It is hard to imagine a company selling a product and making no effort to distinguish itself from its rivals. This is true even for products like electricity where the quality doesn’t vary, and in those cases it is the brand rather than the product which bears the weight of marketability. While a cleaning product can claim to make whites whiter, or a parcel service can offer next-day-delivery, an electricity provider cannot promise to supply better electricity than any of its competitors. In lieu of quality product it must offer quality service, better customer support, lower prices or perhaps more environmentally-sound sources.
Similarly, there are products which can vary in quality, but only by very tiny margins. Consider crisps, or ‘potato chips’ as they are sometimes called; there are many competing brands vying for a stake in a lucrative market where costs are low and mark-up is high. The product itself consists of thin potato slices either baked or fried in a savoury flavouring, often high in salt but also embracing meaty ‘umami’ flavours. Every ingredient and aspect of production is cheap, a standard bag of crisps containing less than one potato, and selling, in the UK, for around seventy pence.
The reason then for any manufacturer with a ready supply of potatoes to enter this market is clear, but how to differentiate one crisp brand from another when there is so little room for manoeuvre in production? Well-established brands often introduce new flavours, usually with some sense of novelty humour about them, but these seldom last long, and are more likely an exercise in brand awareness than research and development. Other standard variations in the formula include the thickness of the crisps themselves or the way the potato is sliced, i.e. ‘ridge’ or ‘crinkle’ cut, but it’s probably fair to say that the mould has been cast for crisps.
There is a degree of stratification with some brands, ranging from extremely cheap crisps which are perceived to be low quality, to luxury crisps. This kind of stratification exists to a greater degree with bread, another product that is cheap to produce, and most supermarkets offer a range starting from a very cheap form of bleach-white, dough-textured bread that costs a fraction of the price of the loaves that contain seeds or use specialist dough. This range of quality has to exist in the market, and probably owes less to the actual cost or difficulty of production than to the presence of consumers who will buy the cheapest available product regardless. Which is to say, generally, cheap products exist to be purchased by consumers who want to spend less; expensive products exist to be purchased by consumers who want to spend more; everything else is a measure of the consumer’s ability to discern value.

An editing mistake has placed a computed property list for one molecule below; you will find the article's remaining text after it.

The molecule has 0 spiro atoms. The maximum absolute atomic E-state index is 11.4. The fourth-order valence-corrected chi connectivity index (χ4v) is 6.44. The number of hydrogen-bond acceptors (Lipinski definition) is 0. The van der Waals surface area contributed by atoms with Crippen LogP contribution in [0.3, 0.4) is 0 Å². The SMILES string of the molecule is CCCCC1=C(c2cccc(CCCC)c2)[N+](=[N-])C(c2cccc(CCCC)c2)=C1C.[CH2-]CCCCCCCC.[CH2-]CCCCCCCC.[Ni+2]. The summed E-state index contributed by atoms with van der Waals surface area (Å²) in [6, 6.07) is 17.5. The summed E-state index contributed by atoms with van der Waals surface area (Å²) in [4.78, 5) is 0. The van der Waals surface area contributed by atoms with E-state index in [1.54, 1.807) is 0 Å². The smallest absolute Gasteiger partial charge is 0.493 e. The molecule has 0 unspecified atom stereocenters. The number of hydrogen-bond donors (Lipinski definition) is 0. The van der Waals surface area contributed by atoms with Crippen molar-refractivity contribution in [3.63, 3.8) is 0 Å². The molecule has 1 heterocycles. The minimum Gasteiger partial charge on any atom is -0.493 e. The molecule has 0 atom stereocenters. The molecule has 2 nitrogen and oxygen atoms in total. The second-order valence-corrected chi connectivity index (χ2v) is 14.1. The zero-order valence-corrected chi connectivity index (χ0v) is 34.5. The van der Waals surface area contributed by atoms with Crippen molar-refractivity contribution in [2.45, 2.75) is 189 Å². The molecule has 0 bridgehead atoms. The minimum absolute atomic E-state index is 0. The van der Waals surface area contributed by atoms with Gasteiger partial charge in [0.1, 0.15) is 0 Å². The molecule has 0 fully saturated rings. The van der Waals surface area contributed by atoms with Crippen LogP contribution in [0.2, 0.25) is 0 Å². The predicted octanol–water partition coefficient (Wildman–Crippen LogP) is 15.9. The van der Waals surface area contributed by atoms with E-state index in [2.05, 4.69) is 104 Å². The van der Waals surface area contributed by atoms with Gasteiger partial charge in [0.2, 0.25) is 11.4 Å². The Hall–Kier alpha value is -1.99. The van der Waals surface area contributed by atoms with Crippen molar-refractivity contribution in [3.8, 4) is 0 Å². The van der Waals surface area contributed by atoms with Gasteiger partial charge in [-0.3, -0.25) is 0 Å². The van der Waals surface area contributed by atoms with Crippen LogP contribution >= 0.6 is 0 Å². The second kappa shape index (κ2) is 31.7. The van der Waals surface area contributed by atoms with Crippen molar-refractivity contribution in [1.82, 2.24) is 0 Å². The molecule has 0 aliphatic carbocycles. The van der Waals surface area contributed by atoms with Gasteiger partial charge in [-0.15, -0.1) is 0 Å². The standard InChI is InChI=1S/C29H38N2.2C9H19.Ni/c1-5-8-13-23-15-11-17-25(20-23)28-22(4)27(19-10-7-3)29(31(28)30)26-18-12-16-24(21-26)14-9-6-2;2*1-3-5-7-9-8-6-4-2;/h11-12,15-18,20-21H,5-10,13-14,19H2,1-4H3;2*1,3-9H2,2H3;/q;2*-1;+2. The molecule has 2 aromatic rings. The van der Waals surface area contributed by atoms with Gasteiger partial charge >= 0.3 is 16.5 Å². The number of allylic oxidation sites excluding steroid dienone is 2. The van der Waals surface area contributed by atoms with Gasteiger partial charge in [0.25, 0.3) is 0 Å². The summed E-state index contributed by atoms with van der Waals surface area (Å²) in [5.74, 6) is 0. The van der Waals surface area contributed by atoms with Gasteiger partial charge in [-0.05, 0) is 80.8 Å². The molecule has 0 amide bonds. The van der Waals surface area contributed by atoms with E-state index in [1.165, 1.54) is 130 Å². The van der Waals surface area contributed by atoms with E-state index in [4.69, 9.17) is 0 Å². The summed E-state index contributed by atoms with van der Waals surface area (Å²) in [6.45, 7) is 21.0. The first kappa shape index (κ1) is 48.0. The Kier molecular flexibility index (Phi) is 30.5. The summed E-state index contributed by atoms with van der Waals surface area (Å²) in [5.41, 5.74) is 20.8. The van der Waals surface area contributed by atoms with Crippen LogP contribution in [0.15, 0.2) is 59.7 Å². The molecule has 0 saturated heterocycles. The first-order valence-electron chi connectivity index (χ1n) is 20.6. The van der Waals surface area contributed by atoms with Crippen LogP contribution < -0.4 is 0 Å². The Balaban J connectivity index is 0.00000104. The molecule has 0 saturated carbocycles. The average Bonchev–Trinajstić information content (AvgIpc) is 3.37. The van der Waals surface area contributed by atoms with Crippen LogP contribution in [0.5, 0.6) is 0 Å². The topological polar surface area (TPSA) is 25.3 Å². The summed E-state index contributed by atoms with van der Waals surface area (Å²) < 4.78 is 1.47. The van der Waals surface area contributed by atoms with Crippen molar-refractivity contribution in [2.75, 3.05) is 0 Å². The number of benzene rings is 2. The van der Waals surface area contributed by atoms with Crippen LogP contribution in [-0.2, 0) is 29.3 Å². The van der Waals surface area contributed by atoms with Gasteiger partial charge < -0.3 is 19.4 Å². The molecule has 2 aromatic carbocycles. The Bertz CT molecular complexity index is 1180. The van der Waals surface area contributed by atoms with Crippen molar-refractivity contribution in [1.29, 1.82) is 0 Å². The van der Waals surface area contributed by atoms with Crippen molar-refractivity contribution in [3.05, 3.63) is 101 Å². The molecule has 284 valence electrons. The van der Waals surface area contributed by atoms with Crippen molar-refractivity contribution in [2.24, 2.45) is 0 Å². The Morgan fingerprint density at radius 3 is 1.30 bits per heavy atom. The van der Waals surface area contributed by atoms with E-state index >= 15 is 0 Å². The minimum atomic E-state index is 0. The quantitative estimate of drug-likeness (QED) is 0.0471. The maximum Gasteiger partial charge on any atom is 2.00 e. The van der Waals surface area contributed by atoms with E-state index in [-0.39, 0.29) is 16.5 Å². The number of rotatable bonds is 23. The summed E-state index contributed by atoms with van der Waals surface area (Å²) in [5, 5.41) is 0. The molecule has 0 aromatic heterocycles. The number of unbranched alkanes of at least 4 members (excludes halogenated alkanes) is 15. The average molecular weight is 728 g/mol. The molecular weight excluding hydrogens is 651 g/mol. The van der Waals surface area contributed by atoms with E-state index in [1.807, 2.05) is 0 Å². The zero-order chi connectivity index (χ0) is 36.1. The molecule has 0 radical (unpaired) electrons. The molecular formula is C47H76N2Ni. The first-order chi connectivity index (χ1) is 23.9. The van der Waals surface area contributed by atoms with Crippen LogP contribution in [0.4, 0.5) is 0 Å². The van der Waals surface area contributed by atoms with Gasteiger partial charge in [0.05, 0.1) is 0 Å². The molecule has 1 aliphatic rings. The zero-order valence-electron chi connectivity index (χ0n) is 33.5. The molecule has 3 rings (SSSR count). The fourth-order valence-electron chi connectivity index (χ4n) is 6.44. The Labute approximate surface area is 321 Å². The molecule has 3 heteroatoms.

Crisps however, due to the overwhelming cheapness of production and the status as a ‘snack’ rather than a ‘food’, cannot support quite the same complexity of stratification. Bread constitutes a comparatively substantial part of the average diet, and its quality and price can be linked to the relative nutritional value of the ingredients, while crisps are non-essential, often listed with chocolate and carbonated drinks as items the conscientious parent may want to keep out of their child’s lunchbox.